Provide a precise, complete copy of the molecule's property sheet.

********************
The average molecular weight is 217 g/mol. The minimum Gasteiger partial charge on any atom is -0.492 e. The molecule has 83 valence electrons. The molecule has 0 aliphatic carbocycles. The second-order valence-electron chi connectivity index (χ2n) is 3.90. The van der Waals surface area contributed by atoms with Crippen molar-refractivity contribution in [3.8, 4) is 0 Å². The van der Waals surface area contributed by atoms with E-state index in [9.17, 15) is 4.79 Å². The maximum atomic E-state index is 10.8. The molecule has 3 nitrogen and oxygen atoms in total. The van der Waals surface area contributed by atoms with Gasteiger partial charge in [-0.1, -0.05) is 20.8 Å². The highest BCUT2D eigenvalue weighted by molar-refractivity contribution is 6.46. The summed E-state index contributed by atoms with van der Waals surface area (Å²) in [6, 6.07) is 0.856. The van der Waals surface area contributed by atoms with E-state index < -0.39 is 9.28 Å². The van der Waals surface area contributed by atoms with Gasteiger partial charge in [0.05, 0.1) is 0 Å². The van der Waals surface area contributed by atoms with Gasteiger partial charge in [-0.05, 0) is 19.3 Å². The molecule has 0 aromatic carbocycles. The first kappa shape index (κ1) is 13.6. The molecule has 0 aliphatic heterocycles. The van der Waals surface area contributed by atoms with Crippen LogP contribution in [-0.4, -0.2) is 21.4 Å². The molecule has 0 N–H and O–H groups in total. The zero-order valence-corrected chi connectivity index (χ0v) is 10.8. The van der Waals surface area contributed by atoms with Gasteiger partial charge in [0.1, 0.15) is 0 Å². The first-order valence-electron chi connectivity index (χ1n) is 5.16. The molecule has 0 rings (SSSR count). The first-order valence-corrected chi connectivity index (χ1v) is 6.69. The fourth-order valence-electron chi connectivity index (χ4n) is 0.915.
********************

The average molecular weight is 217 g/mol. The minimum Gasteiger partial charge on any atom is -0.492 e. The molecule has 83 valence electrons. The molecule has 0 aliphatic carbocycles. The second-order valence-electron chi connectivity index (χ2n) is 3.90. The van der Waals surface area contributed by atoms with Crippen molar-refractivity contribution in [3.8, 4) is 0 Å². The van der Waals surface area contributed by atoms with E-state index in [9.17, 15) is 4.79 Å². The maximum atomic E-state index is 10.8. The molecule has 3 nitrogen and oxygen atoms in total. The van der Waals surface area contributed by atoms with Gasteiger partial charge in [-0.1, -0.05) is 20.8 Å². The highest BCUT2D eigenvalue weighted by molar-refractivity contribution is 6.46. The summed E-state index contributed by atoms with van der Waals surface area (Å²) in [6, 6.07) is 0.856. The van der Waals surface area contributed by atoms with E-state index < -0.39 is 9.28 Å². The van der Waals surface area contributed by atoms with Gasteiger partial charge in [0.05, 0.1) is 0 Å². The van der Waals surface area contributed by atoms with Gasteiger partial charge in [-0.05, 0) is 19.3 Å². The molecule has 0 aromatic carbocycles. The first kappa shape index (κ1) is 13.6. The molecule has 0 aliphatic heterocycles. The van der Waals surface area contributed by atoms with Crippen LogP contribution in [-0.4, -0.2) is 21.4 Å². The molecule has 0 N–H and O–H groups in total. The zero-order valence-corrected chi connectivity index (χ0v) is 10.8. The van der Waals surface area contributed by atoms with Gasteiger partial charge in [0.1, 0.15) is 0 Å². The first-order valence-electron chi connectivity index (χ1n) is 5.16. The molecule has 0 rings (SSSR count). The first-order valence-corrected chi connectivity index (χ1v) is 6.69. The fourth-order valence-electron chi connectivity index (χ4n) is 0.915.